Round 13 Feature Match: An American Idol

Posted in Event Coverage on May 12, 2012

By Nate Price

A longtime member of the Pro Tour and Grand Prix coverage staff, Nate Price now works making beautiful words for all of you lovely people as the community manager for organized play. When not covering events, he lords over the @MagicProTour Twitter account, ruling with an iron fist.

Shahar Shenhar (Red-Green Wolf Run) vs. Yuuya Watanabe (White-Blue-Red Geists)

Jon Finkel (Geists) vs. Naoki Shimizu (Wolves and Angels)

Josh Cho (Wolves and Angels) vs. Gaudenis Vidugiris (Geists)

I love Naoki Shimizu.

There, I said it.

There's just something about him that is refreshing. First, he's a good player. During the Japanese events I covered last year, he constantly amazed me with his excellent play and was very exuberant about playing the game. He's also on my short list for Japanese players to watch out for and one of the common responses for most underrated Japanese player.

He was absolutely giddy as he approached the table for his Feature Match. The first to arrive at the table, he smiled and told me, "I am happy! I get to play against Jon Finkel!" This is not a statement you hear very often. Or, like ever. I laughed a little and asked him why? "Because I have only ever seen him in magazines! Now I get to play him, and right over there is Kai, too," he said, indicating the Feature Match next door between Kai Budde and Tomek Pedrakowski. He was all smiles as Finkel approached the table, eager to introduce himself and shake Finkel's hand. Finkel smiled and the two of them sat down and began to chat about how the draft had gone for them.

Naoki Shimizu is one of the few players in this tournament hall that is excited to play against Jon Finkel.

As soon as the first card was drawn, however, Shimizu's smile faded and he entered business mode. Sure, he may have been ecstatic to be sitting across the table from an idol, and sure, his opponent may be a Magic robot sent back from the future to destroy us all, but Shimizu had a job to do, and it was game time.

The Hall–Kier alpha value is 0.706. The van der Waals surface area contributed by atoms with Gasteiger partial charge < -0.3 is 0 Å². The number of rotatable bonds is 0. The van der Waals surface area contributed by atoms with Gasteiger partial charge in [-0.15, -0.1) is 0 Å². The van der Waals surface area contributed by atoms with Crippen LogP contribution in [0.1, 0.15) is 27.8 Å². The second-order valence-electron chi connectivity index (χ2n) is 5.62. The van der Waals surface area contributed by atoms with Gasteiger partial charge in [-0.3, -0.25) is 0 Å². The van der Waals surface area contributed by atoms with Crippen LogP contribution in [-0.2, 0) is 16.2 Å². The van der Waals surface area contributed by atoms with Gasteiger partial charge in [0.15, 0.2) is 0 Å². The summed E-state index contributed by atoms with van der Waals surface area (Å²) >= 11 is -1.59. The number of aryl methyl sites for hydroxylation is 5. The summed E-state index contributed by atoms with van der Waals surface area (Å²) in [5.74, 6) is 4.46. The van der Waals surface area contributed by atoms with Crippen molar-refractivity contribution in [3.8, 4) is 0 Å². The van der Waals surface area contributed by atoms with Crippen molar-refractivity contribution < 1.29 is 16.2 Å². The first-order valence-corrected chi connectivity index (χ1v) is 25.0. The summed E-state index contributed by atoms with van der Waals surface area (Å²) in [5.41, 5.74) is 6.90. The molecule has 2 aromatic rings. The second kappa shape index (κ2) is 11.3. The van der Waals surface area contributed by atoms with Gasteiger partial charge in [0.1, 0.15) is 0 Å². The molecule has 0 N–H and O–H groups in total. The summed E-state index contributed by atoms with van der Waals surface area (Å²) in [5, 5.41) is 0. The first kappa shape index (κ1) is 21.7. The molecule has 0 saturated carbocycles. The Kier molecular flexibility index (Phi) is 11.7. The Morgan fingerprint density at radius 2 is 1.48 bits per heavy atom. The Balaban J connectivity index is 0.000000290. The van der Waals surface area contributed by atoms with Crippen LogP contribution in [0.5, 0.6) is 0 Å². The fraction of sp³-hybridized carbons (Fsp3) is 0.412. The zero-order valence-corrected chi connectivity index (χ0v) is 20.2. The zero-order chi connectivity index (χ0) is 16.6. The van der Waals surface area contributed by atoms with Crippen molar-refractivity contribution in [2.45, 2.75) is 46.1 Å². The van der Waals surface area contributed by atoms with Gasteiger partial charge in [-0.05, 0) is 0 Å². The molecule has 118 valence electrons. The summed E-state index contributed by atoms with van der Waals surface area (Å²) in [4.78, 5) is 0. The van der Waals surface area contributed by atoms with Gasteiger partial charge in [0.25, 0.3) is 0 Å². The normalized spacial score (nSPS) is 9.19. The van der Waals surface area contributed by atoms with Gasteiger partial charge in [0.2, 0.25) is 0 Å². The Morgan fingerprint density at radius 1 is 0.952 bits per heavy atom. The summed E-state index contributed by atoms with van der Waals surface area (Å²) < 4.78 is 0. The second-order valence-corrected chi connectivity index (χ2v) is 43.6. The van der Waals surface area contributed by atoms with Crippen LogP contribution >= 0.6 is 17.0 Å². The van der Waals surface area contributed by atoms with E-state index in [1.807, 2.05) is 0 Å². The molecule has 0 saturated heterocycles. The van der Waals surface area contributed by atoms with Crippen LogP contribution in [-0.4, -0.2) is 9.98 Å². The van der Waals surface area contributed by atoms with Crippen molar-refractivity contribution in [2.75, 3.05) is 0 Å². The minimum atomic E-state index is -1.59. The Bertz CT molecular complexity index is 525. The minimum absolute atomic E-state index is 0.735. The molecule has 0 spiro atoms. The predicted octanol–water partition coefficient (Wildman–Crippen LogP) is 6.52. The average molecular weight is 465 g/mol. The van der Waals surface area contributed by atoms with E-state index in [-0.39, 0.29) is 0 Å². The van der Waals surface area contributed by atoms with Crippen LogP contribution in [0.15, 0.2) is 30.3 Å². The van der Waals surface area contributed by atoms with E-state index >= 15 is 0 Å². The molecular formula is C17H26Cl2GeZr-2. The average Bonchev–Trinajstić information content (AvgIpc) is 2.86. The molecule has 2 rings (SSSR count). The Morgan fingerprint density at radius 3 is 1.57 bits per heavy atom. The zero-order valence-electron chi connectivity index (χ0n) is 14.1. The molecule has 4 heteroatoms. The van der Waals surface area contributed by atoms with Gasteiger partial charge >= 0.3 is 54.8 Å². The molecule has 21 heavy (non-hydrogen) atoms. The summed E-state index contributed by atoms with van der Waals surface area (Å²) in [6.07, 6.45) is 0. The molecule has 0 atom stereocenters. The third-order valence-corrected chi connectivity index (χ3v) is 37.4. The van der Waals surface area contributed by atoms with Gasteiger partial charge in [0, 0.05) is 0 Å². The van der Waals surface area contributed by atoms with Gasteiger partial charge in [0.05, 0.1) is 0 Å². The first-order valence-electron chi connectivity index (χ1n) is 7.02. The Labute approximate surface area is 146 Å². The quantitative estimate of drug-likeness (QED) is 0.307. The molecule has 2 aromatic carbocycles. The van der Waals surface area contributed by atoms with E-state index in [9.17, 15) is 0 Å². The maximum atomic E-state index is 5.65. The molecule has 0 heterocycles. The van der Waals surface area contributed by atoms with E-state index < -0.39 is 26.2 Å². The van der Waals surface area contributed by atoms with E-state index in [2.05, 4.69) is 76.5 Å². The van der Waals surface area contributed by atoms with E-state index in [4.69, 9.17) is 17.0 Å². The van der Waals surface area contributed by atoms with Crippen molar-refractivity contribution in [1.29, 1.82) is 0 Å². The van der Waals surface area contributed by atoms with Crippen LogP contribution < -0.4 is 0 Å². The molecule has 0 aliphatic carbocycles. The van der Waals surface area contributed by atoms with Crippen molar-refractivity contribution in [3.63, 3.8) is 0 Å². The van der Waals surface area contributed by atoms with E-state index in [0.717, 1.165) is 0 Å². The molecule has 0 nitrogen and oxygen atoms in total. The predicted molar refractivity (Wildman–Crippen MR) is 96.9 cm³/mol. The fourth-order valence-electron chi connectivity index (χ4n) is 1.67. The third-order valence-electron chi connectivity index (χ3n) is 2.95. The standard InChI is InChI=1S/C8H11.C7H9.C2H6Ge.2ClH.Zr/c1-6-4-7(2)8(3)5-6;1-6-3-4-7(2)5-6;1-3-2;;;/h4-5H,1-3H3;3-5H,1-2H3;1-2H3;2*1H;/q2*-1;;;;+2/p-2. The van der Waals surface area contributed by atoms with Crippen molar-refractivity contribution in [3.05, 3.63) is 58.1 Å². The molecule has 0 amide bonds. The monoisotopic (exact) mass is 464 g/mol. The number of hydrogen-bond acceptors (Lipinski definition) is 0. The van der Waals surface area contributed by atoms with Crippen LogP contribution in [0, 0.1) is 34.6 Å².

Game 1

Shimizu was forced to mulligan his opening hand, relying on his six card follow-up. Finkel was on the play, and he led with an Avacyn's Pilgrim that was matched by Shimizu. Finkel followed up his Pilgrim with a Geist of Saint Traft off of a Cavern of Souls set to Spirits. Shimizu had nothing. When Finkel attacked on the following turn, Shimizu simply took the damage, falling to 13. He once again played nothing but a land before passing the turn, and this game looked to soon be over. When Finkel used Increasing Savagery to give the Saint a bit of a rough edge, Shimizu seemed even more stuck.

Shimizu is thoughtful by nature, though, and not one to get rattled easily. He calmly stuck his Pilgrim in front of the rampaging clergyman and used a Restoration Angel to keep it alive. He dropped to 9 from Saint Traft's Angel. After untapping, Shimizu made a Wolfir Silverheart, forming a Wolfir/Angel tag team. This slowed Finkel down a bit. Dungeon Geists made things a bit more interesting, locking down the Restoration Angel, but it still didn't allow Finkel through. In fact, it didn't have a lasting impact at all as Shimizu used a Brimstone Volley to finish it off after attacking Finkel for 8 with his Silverheart. Life totals stood 12-9 in favor of Finkel, but the Hall of Famer didn't have much other than his giant Geist on the board. He attacked with it on the next turn, but Shimizu simply threw his Pilgrim in the way.

Finkel's Geists can really put someone under pressure, as Shimizu is learning.

Finkel's Angel dropped Shimizu to 5 during the attack, but it was the Dungeon Geists afterward that really put things back into Finkel's court. Locking down the Angel, the Geists prevented Shimizu from stopping the flying damage. Without another Restoration Angel, Shimizu found himself in a position he couldn't escape, and he dropped the first game to Finkel despite an excellent attempt at recovering from Finkel's speedy draw.

Jon Finkel 1, Naoki Shimizu 0

Game 2

Both players kept their opening draws for the second game of the match. Shimizu's deck provided him no first-turn play, while Finkel had the traditional Avacyn Pilgrim. Shimizu wasn't without some acceleration of his own, though, and a Scorned Villager came down on the second turn, quickly transforming as Shimizu skipped his next turn. Unfortunately for him, Finkel's draw unfolded much as his previous one had. Geist of Saint Traft came down on Finkel's second turn, and it got suited up for a Spectral Flight on the turn after. Shimizu quickly found himself at 12 and facing down a quick death.

Shimizu attempts to fight back against Finkel's speedy start.

His crawl out of the hole began with a Restoration Angel, which he chose not to flicker with. Unfortunately, this was met with a Silent Departure, which Finkel clearly intended to flash back on the next turn. Shimizu replayed his Angel, but dropped to 4. Finkel added a Strangleroot Geist to his team and passed the turn. Shimizu's Werewolf flipped back to Human, and he spent the turn doing nothing to flip it back. As expected, Finkel aimed his Departure at the Angel, and that was that. Business time was over, baby. For Shimizu's sake, at least he got to meet his idol. When they next meet, as I'm sure they will, he can take his next crack at defeating a legend.

Jon Finkel 2, Naoki Shimizu 0

Jon Finkel's Geists

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Naoki Shimizu's Wolves and Angels

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